Suza Scalora used to live with an emotional abuser – someone close to her who constantly told her she wasn’t good enough. This must have been true, she thought, because it came from the person who knows her best: herself.
As a “recovering perfectionist,” Scalora, a life coach and co-founder of the workshop-based organization Love 365, knows just as well as anybody how damaging negative self-talk can be. It’s relentless – a ceaseless internal dialogue that is always critical and never satisfied. “I used to torture myself,” says Scalora, recalling a book she wrote that, when it finally arrived from the publisher, brought her nothing but pain. “I opened it and started looking at it and all I could see was where I fell short. I had this feeling that after I finished the book, I would somehow be complete, I would be happy, but I wasn’t. That was a massive wake-up call.”
It took a lot of self-examination to realize that nothing external could make Scalora feel worthy; it was something that was going to have to come from inside of her – something that, ultimately, she had always had but ignored for far too long. “People are like bright light bulbs,” she says. “As the years go by, layers of dust cover and dim us, but these layers are really just fears.”
And the thing is, these fears don’t really exist. “None of these thoughts are true, they’re just ideas you have,” says Scalora. “But if you believe them and keep trying to hide from them, you can’t move on from them.” That’s why Love 365’s workshops, which are held four times per year at the Center for Living Peace at UC Irvine (Center for Living Peace’s founder, Kelly Thornton Smith, is a co-founder of Love 365), focus on articulating negative, judgmental and shameful thoughts out loud to at least one other person.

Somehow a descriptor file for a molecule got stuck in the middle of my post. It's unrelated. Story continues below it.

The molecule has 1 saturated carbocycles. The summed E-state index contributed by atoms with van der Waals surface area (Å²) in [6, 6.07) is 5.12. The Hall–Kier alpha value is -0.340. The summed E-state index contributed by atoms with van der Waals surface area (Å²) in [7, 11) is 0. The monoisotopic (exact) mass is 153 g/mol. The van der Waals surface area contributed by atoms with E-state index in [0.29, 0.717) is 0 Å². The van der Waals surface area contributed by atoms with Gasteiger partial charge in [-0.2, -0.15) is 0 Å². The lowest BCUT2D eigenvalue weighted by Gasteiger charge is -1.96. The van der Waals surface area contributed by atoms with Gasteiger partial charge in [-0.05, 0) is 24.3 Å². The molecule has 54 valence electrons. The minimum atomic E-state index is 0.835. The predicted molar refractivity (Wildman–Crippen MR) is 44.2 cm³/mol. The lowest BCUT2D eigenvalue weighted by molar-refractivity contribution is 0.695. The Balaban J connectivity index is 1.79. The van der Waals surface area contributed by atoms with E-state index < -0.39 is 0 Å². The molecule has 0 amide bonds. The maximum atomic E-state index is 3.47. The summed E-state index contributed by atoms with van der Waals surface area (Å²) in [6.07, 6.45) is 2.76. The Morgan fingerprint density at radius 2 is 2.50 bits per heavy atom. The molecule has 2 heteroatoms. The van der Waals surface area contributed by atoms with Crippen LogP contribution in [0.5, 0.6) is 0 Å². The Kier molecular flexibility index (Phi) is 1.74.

“I liken it to mold,” says Scalora. “In a dark, damp place, these thoughts can grow and proliferate, but once you bring them out into the light, they can’t survive.”
And our thoughts are not as strange as we think. “These are things that people are afraid to say, and then they get up and say them and they’re still there; nobody is acting like they’re a total loser, because we all have them.”
The three-hour workshops are just a starting point for a healthy self-relationship, however. Articulating the negative soundtrack that so many live by can help ease daily self-abuse, but breaking the habit entirely takes practice, patience and self-compassion. Scalora tells a story of a woman in her 60s who is still struggling with an event that took place when she was in preschool, when a boy her age walked by, pulled on her jacket and told her she was ugly. Until recently, she believed it.
“Negative thoughts are habits, and we become our thoughts,” says Scalora. “[Love 365] is really about becoming conscious, really waking up, and taking responsibility for your life.”
Feel the Love
The next Love 365 workshop, Love You 365 – The Key to Your Happiness, is being held at the Center for Living Peace at UC Irvine on February 22 from 10 a.m. to 1 p.m.
949.753.1455 :: love-365.org
Center for Living Peace
949.854.5500 :: goodhappens.org